The PS-Battles Dataset - an Image Collection for Image Manipulation Detection

by   Silvan Heller, et al.

The boost of available digital media has led to a significant increase in derivative work. With tools for manipulating objects becoming more and more mature, it can be very difficult to determine whether one piece of media was derived from another one or tampered with. As derivations can be done with malicious intent, there is an urgent need for reliable and easily usable tampering detection methods. However, even media considered semantically untampered by humans might have already undergone compression steps or light post-processing, making automated detection of tampering susceptible to false positives. In this paper, we present the PS-Battles dataset which is gathered from a large community of image manipulation enthusiasts and provides a basis for media derivation and manipulation detection in the visual domain. The dataset consists of 102'028 images grouped into 11'142 subsets, each containing the original image as well as a varying number of manipulated derivatives.



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I Introduction

Media creation in the digital age is an increasingly distributed process where the line between producer and consumer of media gets more and more blurry. In such a prosumer [11]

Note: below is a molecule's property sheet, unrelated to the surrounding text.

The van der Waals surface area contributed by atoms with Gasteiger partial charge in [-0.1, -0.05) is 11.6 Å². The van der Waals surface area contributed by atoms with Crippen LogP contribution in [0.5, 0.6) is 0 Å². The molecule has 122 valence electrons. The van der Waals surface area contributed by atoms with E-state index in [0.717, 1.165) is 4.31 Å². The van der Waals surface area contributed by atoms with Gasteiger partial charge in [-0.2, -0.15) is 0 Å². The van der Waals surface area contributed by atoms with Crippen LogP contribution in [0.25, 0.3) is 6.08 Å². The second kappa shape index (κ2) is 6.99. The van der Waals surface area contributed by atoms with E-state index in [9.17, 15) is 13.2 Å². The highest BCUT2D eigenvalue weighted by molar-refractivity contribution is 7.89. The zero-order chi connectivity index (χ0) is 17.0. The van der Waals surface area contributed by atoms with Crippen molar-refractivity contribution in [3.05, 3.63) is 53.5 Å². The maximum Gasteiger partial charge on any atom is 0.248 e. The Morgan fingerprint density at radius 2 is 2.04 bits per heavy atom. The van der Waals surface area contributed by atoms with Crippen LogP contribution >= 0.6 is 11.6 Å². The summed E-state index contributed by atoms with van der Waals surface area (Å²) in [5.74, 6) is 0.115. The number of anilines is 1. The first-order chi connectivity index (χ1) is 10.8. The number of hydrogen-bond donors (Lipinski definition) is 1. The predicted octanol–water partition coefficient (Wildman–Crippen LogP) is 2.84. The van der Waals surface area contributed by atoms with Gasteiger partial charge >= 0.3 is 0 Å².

ecosystem, material is often sourced from various places, reused, manipulated, and shared several times which makes proper source attribution a difficult task. As image manipulation software evolves and its use becomes more widespread, there is a need to verify the effectiveness of manipulation detection algorithms against images created by a diverse spectrum of tools, manipulations and proficiency in manipulation. However, not all tampering changes the semantic content of the image. Detecting JPEG-Compression and post-processing are not necessarily as relevant to users as manipulations which change content or context of an image. While a lot of work has been done to detect the presence of manipulations, we are not aware of out-of-the-box classifiers for tampered images. One promising avenue are machine learning techniques which however require large amounts of data to work. We hope that by providing a large extendable dataset, research on automated classifiers can be stimulated.